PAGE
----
The apparent globalization of political values and institutions represented by the dissolution of the communist regimes in the Second World has lent credence to the view that there is an inevitable trend towards a universal form of government on which all societies will eventually converge. Such interpretations of world history since 1990 gain encouragement from the extent to which pluralist democracy has replaced military regimes or single-party states in Latin America and Africa. History appears to end with political pluralism and free market economies. The ideas about ‘good governance’ which increasingly inform Western aid policy prescribe the separation of powers, the accountability and efficiency of public bureaucracy, the development of civil society as a counterbalance to the power of the state, and the rule of law. They revive the significance attached by modernization theory to ‘organic solidarities’, structural differentiation, and specialized political structures which strengthen the extractive, regulative, distributive, symbolic and responsive capabilities of governments. In addition, they preserve the independence of different parts of the state, thus inhibiting the concentration of power in a small and personalized executive élite which is so often the hallmark of Third World politics.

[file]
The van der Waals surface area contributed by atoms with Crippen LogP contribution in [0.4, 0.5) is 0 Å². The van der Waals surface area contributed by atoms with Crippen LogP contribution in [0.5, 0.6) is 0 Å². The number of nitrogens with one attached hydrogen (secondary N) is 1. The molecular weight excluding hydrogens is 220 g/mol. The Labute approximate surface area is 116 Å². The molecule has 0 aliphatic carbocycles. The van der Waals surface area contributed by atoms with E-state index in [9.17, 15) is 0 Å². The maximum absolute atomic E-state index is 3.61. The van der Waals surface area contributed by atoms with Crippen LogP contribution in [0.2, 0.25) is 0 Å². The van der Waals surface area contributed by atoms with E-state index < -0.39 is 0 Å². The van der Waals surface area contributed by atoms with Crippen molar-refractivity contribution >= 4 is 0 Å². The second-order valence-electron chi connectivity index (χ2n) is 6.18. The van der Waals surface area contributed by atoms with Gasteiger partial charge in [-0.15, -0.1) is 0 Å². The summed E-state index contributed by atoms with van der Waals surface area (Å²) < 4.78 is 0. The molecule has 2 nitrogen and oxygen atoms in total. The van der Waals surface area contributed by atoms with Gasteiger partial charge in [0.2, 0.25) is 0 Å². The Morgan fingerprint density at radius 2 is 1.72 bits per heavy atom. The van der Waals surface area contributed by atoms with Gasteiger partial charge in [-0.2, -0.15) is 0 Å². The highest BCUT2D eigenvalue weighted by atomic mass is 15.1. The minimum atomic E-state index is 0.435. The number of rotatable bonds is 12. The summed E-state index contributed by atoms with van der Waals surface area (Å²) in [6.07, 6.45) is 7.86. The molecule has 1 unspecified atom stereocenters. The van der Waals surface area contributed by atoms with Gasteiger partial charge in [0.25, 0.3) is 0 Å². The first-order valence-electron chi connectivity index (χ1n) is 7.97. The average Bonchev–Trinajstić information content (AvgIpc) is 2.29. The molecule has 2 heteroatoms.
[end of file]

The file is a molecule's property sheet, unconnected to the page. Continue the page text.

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- Conclusion: Democracy and Development
B. C. Smith
- Macmillan Education UK
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